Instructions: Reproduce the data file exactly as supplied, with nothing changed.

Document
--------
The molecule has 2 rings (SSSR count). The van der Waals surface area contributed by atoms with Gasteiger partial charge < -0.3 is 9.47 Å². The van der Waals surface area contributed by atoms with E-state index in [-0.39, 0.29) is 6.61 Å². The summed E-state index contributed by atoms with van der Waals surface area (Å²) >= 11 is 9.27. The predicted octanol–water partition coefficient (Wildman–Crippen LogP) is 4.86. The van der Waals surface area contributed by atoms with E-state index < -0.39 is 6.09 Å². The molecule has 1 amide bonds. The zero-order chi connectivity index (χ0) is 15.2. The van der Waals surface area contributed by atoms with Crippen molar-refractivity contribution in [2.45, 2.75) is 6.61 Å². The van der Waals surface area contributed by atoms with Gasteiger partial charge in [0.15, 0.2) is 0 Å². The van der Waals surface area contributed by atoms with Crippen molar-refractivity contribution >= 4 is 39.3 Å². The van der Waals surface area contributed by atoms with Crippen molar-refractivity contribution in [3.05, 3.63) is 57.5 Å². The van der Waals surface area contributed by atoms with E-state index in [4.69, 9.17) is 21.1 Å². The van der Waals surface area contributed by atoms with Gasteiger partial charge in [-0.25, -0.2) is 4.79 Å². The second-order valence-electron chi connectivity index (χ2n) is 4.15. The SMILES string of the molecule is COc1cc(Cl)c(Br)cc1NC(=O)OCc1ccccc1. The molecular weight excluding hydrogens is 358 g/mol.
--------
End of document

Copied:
The molecule has 2 rings (SSSR count). The van der Waals surface area contributed by atoms with Gasteiger partial charge < -0.3 is 9.47 Å². The van der Waals surface area contributed by atoms with E-state index in [-0.39, 0.29) is 6.61 Å². The summed E-state index contributed by atoms with van der Waals surface area (Å²) >= 11 is 9.27. The predicted octanol–water partition coefficient (Wildman–Crippen LogP) is 4.86. The van der Waals surface area contributed by atoms with E-state index < -0.39 is 6.09 Å². The molecule has 1 amide bonds. The zero-order chi connectivity index (χ0) is 15.2. The van der Waals surface area contributed by atoms with Crippen molar-refractivity contribution in [2.45, 2.75) is 6.61 Å². The van der Waals surface area contributed by atoms with Gasteiger partial charge in [0.15, 0.2) is 0 Å². The van der Waals surface area contributed by atoms with Crippen molar-refractivity contribution >= 4 is 39.3 Å². The van der Waals surface area contributed by atoms with Crippen molar-refractivity contribution in [3.05, 3.63) is 57.5 Å². The van der Waals surface area contributed by atoms with E-state index in [4.69, 9.17) is 21.1 Å². The van der Waals surface area contributed by atoms with Gasteiger partial charge in [-0.25, -0.2) is 4.79 Å². The second-order valence-electron chi connectivity index (χ2n) is 4.15. The SMILES string of the molecule is COc1cc(Cl)c(Br)cc1NC(=O)OCc1ccccc1. The molecular weight excluding hydrogens is 358 g/mol.